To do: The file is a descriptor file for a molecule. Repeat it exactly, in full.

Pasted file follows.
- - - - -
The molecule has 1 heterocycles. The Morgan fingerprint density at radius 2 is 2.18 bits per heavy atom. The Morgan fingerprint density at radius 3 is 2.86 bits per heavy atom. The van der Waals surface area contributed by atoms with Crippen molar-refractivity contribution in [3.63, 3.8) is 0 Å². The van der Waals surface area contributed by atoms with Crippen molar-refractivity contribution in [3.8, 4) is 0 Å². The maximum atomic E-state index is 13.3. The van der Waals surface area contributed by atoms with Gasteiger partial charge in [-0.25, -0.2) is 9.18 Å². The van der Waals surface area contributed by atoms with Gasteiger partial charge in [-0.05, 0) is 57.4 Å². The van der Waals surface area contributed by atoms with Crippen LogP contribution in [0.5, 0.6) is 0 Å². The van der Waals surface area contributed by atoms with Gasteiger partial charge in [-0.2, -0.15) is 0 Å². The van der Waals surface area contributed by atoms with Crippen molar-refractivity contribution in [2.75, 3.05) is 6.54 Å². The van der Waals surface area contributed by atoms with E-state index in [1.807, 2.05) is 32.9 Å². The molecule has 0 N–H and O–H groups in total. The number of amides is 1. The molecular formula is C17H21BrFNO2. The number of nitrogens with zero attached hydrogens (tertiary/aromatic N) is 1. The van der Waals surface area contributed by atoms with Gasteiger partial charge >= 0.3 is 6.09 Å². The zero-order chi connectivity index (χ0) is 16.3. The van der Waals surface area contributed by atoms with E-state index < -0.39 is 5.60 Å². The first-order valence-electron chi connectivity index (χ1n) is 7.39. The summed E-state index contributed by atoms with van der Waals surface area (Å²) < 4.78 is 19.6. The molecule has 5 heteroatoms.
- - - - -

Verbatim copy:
The molecule has 1 heterocycles. The Morgan fingerprint density at radius 2 is 2.18 bits per heavy atom. The Morgan fingerprint density at radius 3 is 2.86 bits per heavy atom. The van der Waals surface area contributed by atoms with Crippen molar-refractivity contribution in [3.63, 3.8) is 0 Å². The van der Waals surface area contributed by atoms with Crippen molar-refractivity contribution in [3.8, 4) is 0 Å². The maximum atomic E-state index is 13.3. The van der Waals surface area contributed by atoms with Gasteiger partial charge in [-0.25, -0.2) is 9.18 Å². The van der Waals surface area contributed by atoms with Gasteiger partial charge in [-0.05, 0) is 57.4 Å². The van der Waals surface area contributed by atoms with Crippen LogP contribution in [0.5, 0.6) is 0 Å². The van der Waals surface area contributed by atoms with Gasteiger partial charge in [-0.2, -0.15) is 0 Å². The van der Waals surface area contributed by atoms with Crippen molar-refractivity contribution in [2.75, 3.05) is 6.54 Å². The van der Waals surface area contributed by atoms with E-state index in [1.807, 2.05) is 32.9 Å². The molecule has 0 N–H and O–H groups in total. The number of amides is 1. The molecular formula is C17H21BrFNO2. The number of nitrogens with zero attached hydrogens (tertiary/aromatic N) is 1. The van der Waals surface area contributed by atoms with Gasteiger partial charge >= 0.3 is 6.09 Å². The zero-order chi connectivity index (χ0) is 16.3. The van der Waals surface area contributed by atoms with E-state index < -0.39 is 5.60 Å². The first-order valence-electron chi connectivity index (χ1n) is 7.39. The summed E-state index contributed by atoms with van der Waals surface area (Å²) < 4.78 is 19.6. The molecule has 5 heteroatoms.